He received a corticosteroid injection just four days before the 2012 prologue in Liège. Wiggins’s version of this episode, as told yesterday ina peculiar interview with Andrew Marr, is surprising. “In June and July, I was struggling right throughout that period,” he said, describing his breathing difficulties with asthma. “I was having problems.”

A glance at Wiggins’s results over those two months in 2012 would suggest anything but a man struggling with his health.

In June, he won the Critérium du Dauphiné – only the third British cyclist in history to do so – and, in July, he accomplished his historic triumph in Le Tour itself.

He had also won Paris-Nice and the Tour de Romandie that season. What is more, there were no comments in any of his press conferences building up to the Tour de France that referred to his respiratory condition. On the contrary, he seemed brimful of confidence.

Wiggins might have hoped that an appearance with Marr, Britain’s foremost political interviewer, would lend his explanations the necessary gravitas.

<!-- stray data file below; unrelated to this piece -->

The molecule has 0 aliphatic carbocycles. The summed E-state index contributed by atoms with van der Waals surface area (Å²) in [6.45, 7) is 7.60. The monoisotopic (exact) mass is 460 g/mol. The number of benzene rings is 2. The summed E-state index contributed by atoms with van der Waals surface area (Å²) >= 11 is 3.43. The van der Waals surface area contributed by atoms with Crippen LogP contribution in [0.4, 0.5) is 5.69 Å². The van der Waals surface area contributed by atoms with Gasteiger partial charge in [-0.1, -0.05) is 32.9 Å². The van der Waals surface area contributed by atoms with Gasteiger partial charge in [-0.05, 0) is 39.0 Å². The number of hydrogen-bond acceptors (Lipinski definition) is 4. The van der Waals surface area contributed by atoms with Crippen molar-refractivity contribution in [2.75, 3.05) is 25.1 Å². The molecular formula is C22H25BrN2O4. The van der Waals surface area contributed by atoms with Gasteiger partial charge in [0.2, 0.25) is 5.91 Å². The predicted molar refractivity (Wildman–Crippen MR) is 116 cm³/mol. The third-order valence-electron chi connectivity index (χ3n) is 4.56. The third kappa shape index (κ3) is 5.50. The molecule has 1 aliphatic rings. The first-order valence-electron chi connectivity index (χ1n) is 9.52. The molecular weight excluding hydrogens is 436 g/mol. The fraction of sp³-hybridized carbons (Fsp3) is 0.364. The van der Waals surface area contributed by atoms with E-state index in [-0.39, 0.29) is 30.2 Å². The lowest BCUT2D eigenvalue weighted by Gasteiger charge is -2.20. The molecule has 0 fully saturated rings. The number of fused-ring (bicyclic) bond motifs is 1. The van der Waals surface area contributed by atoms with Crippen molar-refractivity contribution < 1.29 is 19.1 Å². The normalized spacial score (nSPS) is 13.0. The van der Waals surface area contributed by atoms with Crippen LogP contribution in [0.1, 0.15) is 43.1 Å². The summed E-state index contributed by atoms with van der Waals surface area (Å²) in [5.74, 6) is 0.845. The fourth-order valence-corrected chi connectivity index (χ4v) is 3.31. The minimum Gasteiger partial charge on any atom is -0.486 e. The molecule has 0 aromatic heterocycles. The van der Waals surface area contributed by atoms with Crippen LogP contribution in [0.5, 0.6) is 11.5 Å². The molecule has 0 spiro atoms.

He had, after all, cancelled a planned audience with sports reporters with far greater knowledge of his career and his sport than Marr.

In a bizarre six-minute exchange, Wiggins’s most memorable line was that he sought therapeutic use exemptions (TUEs) to “put himself back on a level playing field”. Never an astute choice of words, this. Especially as they are most famously attributed in cycling to a certain Lance Armstrong. “I looked up the definition of cheating and the definition is ‘to gain an advantage on a rival or foe’,” the disgraced Texan told Oprah Winfrey in 2013. “I did not view it that way. I viewed it as a level playing field.”
 

nightgoat

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Joined
Sep 12, 2005
Messages
24,604
#60


The whole sport is still dirty.

Olympic time trial silver medallist, Tom Dumoulin
“This is not something they do with normal asthmatics, let alone athletes who only have exercise-induced asthma. Apparently Wiggins’s injection also worked for weeks – then in my opinion you should be out of competition for weeks. That thing stinks.”

Wiggins’ former doctor Dr Prentice Steffen
“I was surprised to see there were TUEs documented for intramuscular triamcinolone just before three major events - two Tours de France and one Tour d’Italia. I would say certainly now in retrospect it doesn’t look good, it doesn’t look right from a health or sporting perspective.”


He received a corticosteroid injection just four days before the 2012 prologue in Liège. Wiggins’s version of this episode, as told yesterday ina peculiar interview with Andrew Marr, is surprising. “In June and July, I was struggling right throughout that period,” he said, describing his breathing difficulties with asthma. “I was having problems.”